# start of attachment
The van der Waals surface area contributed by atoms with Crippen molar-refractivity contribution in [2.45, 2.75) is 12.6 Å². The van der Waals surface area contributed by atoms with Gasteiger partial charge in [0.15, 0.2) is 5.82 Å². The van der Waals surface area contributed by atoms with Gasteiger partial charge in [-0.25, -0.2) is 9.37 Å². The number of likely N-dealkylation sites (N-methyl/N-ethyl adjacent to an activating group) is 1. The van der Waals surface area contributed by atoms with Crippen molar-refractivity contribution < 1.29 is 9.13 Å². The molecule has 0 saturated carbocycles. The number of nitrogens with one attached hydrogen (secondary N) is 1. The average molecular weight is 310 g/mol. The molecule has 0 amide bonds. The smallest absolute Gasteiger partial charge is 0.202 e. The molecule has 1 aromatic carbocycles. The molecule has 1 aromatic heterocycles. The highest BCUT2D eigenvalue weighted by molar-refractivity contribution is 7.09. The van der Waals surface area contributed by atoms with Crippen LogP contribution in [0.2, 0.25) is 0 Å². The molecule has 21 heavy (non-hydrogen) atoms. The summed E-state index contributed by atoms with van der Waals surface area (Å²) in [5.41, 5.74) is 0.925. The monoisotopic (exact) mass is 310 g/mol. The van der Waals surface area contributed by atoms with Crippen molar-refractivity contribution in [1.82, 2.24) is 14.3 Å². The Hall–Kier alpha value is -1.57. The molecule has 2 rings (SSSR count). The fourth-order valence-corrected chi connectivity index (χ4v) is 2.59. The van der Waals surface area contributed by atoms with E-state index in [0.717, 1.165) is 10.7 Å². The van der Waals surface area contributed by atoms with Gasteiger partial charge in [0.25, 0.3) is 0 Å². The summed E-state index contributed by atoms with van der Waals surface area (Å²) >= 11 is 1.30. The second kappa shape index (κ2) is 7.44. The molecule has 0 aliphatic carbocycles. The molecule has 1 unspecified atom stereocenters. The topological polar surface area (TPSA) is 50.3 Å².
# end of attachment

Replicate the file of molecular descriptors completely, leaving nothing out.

The van der Waals surface area contributed by atoms with Crippen molar-refractivity contribution in [2.45, 2.75) is 12.6 Å². The van der Waals surface area contributed by atoms with Gasteiger partial charge in [0.15, 0.2) is 5.82 Å². The van der Waals surface area contributed by atoms with Gasteiger partial charge in [-0.25, -0.2) is 9.37 Å². The number of likely N-dealkylation sites (N-methyl/N-ethyl adjacent to an activating group) is 1. The van der Waals surface area contributed by atoms with Crippen molar-refractivity contribution < 1.29 is 9.13 Å². The molecule has 0 saturated carbocycles. The number of nitrogens with one attached hydrogen (secondary N) is 1. The average molecular weight is 310 g/mol. The molecule has 0 amide bonds. The smallest absolute Gasteiger partial charge is 0.202 e. The molecule has 1 aromatic carbocycles. The molecule has 1 aromatic heterocycles. The highest BCUT2D eigenvalue weighted by molar-refractivity contribution is 7.09. The van der Waals surface area contributed by atoms with Crippen LogP contribution in [0.2, 0.25) is 0 Å². The molecule has 21 heavy (non-hydrogen) atoms. The summed E-state index contributed by atoms with van der Waals surface area (Å²) in [5.41, 5.74) is 0.925. The monoisotopic (exact) mass is 310 g/mol. The van der Waals surface area contributed by atoms with Crippen molar-refractivity contribution in [1.82, 2.24) is 14.3 Å². The Hall–Kier alpha value is -1.57. The molecule has 2 rings (SSSR count). The fourth-order valence-corrected chi connectivity index (χ4v) is 2.59. The van der Waals surface area contributed by atoms with E-state index in [0.717, 1.165) is 10.7 Å². The van der Waals surface area contributed by atoms with Gasteiger partial charge in [0.25, 0.3) is 0 Å². The summed E-state index contributed by atoms with van der Waals surface area (Å²) >= 11 is 1.30. The second kappa shape index (κ2) is 7.44. The molecule has 0 aliphatic carbocycles. The molecule has 1 unspecified atom stereocenters. The topological polar surface area (TPSA) is 50.3 Å².